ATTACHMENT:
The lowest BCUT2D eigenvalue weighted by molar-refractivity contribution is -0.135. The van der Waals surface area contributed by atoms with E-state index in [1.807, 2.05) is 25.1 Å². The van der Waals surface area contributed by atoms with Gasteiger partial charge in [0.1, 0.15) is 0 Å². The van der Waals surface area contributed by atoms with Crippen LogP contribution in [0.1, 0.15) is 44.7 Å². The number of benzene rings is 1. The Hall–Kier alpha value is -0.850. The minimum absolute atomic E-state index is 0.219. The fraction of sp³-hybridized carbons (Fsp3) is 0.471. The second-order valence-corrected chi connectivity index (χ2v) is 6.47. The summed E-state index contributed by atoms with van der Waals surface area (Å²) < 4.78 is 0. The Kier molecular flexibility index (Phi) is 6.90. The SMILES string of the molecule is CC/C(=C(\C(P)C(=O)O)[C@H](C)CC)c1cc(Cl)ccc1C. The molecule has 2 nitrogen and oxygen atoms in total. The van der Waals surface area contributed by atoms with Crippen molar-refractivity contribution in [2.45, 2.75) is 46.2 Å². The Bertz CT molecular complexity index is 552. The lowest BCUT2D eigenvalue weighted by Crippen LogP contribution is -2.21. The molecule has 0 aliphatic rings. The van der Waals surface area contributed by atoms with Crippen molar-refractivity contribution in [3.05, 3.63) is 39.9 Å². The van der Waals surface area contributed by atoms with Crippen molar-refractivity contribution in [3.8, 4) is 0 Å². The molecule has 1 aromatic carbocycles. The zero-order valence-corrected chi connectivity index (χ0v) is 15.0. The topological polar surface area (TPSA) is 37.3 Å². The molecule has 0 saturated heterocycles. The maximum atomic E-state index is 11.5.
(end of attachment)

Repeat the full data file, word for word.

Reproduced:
The lowest BCUT2D eigenvalue weighted by molar-refractivity contribution is -0.135. The van der Waals surface area contributed by atoms with E-state index in [1.807, 2.05) is 25.1 Å². The van der Waals surface area contributed by atoms with Gasteiger partial charge in [0.1, 0.15) is 0 Å². The van der Waals surface area contributed by atoms with Crippen LogP contribution in [0.1, 0.15) is 44.7 Å². The number of benzene rings is 1. The Hall–Kier alpha value is -0.850. The minimum absolute atomic E-state index is 0.219. The fraction of sp³-hybridized carbons (Fsp3) is 0.471. The second-order valence-corrected chi connectivity index (χ2v) is 6.47. The summed E-state index contributed by atoms with van der Waals surface area (Å²) < 4.78 is 0. The Kier molecular flexibility index (Phi) is 6.90. The SMILES string of the molecule is CC/C(=C(\C(P)C(=O)O)[C@H](C)CC)c1cc(Cl)ccc1C. The molecule has 2 nitrogen and oxygen atoms in total. The van der Waals surface area contributed by atoms with Crippen molar-refractivity contribution in [2.45, 2.75) is 46.2 Å². The Bertz CT molecular complexity index is 552. The lowest BCUT2D eigenvalue weighted by Crippen LogP contribution is -2.21. The molecule has 0 aliphatic rings. The van der Waals surface area contributed by atoms with Crippen molar-refractivity contribution in [3.05, 3.63) is 39.9 Å². The van der Waals surface area contributed by atoms with Crippen molar-refractivity contribution in [3.8, 4) is 0 Å². The molecule has 1 aromatic carbocycles. The zero-order valence-corrected chi connectivity index (χ0v) is 15.0. The topological polar surface area (TPSA) is 37.3 Å². The molecule has 0 saturated heterocycles. The maximum atomic E-state index is 11.5.